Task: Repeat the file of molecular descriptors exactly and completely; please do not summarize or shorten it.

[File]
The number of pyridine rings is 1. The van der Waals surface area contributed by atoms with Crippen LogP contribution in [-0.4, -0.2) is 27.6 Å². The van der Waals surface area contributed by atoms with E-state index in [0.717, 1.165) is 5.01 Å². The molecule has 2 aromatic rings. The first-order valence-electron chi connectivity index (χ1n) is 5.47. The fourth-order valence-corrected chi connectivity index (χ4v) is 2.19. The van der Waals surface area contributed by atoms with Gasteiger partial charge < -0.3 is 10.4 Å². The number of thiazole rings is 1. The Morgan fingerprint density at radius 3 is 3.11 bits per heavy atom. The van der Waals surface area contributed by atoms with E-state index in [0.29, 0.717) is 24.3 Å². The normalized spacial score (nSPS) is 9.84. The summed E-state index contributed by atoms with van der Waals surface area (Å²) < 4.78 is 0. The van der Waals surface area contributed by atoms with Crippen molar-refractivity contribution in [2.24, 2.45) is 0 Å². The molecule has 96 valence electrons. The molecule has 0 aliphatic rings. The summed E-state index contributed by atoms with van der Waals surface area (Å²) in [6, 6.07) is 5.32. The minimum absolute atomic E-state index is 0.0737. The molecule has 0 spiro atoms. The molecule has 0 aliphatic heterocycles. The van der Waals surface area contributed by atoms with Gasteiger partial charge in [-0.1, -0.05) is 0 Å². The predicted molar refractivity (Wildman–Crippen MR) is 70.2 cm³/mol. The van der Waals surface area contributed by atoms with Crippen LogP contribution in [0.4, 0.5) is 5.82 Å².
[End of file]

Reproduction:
The number of pyridine rings is 1. The van der Waals surface area contributed by atoms with Crippen LogP contribution in [-0.4, -0.2) is 27.6 Å². The van der Waals surface area contributed by atoms with E-state index in [0.717, 1.165) is 5.01 Å². The molecule has 2 aromatic rings. The first-order valence-electron chi connectivity index (χ1n) is 5.47. The fourth-order valence-corrected chi connectivity index (χ4v) is 2.19. The van der Waals surface area contributed by atoms with Gasteiger partial charge < -0.3 is 10.4 Å². The number of thiazole rings is 1. The Morgan fingerprint density at radius 3 is 3.11 bits per heavy atom. The van der Waals surface area contributed by atoms with E-state index in [0.29, 0.717) is 24.3 Å². The normalized spacial score (nSPS) is 9.84. The summed E-state index contributed by atoms with van der Waals surface area (Å²) < 4.78 is 0. The van der Waals surface area contributed by atoms with Crippen molar-refractivity contribution in [2.24, 2.45) is 0 Å². The molecule has 96 valence electrons. The molecule has 0 aliphatic rings. The summed E-state index contributed by atoms with van der Waals surface area (Å²) in [6, 6.07) is 5.32. The minimum absolute atomic E-state index is 0.0737. The molecule has 0 spiro atoms. The molecule has 0 aliphatic heterocycles. The van der Waals surface area contributed by atoms with Gasteiger partial charge in [-0.1, -0.05) is 0 Å². The predicted molar refractivity (Wildman–Crippen MR) is 70.2 cm³/mol. The van der Waals surface area contributed by atoms with Crippen LogP contribution in [0.4, 0.5) is 5.82 Å².